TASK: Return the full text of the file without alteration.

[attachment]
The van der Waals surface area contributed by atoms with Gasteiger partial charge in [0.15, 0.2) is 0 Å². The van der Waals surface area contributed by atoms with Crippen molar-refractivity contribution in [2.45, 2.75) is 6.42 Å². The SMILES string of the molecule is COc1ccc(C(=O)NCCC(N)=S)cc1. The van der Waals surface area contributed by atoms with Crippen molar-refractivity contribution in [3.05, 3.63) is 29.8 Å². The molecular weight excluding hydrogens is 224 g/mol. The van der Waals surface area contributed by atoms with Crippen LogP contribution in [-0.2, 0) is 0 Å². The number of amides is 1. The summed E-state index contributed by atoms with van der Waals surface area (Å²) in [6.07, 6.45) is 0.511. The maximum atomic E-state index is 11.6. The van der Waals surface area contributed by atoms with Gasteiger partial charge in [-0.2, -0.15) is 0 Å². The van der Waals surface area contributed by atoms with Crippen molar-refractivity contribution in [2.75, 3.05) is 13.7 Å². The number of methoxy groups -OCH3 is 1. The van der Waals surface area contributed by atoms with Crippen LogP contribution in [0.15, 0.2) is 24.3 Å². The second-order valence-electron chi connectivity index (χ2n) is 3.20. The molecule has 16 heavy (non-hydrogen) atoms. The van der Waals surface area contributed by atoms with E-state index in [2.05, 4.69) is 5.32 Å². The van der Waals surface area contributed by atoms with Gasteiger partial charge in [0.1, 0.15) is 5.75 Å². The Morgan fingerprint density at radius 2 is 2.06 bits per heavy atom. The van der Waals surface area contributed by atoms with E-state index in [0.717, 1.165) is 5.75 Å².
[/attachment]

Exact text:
The van der Waals surface area contributed by atoms with Gasteiger partial charge in [0.15, 0.2) is 0 Å². The van der Waals surface area contributed by atoms with Crippen molar-refractivity contribution in [2.45, 2.75) is 6.42 Å². The SMILES string of the molecule is COc1ccc(C(=O)NCCC(N)=S)cc1. The van der Waals surface area contributed by atoms with Crippen molar-refractivity contribution in [3.05, 3.63) is 29.8 Å². The molecular weight excluding hydrogens is 224 g/mol. The van der Waals surface area contributed by atoms with Crippen LogP contribution in [-0.2, 0) is 0 Å². The number of amides is 1. The summed E-state index contributed by atoms with van der Waals surface area (Å²) in [6.07, 6.45) is 0.511. The maximum atomic E-state index is 11.6. The van der Waals surface area contributed by atoms with Gasteiger partial charge in [-0.2, -0.15) is 0 Å². The van der Waals surface area contributed by atoms with Crippen molar-refractivity contribution in [2.75, 3.05) is 13.7 Å². The number of methoxy groups -OCH3 is 1. The van der Waals surface area contributed by atoms with Crippen LogP contribution in [0.15, 0.2) is 24.3 Å². The second-order valence-electron chi connectivity index (χ2n) is 3.20. The molecule has 16 heavy (non-hydrogen) atoms. The van der Waals surface area contributed by atoms with E-state index in [2.05, 4.69) is 5.32 Å². The van der Waals surface area contributed by atoms with Gasteiger partial charge in [0.1, 0.15) is 5.75 Å². The Morgan fingerprint density at radius 2 is 2.06 bits per heavy atom. The van der Waals surface area contributed by atoms with E-state index in [0.717, 1.165) is 5.75 Å².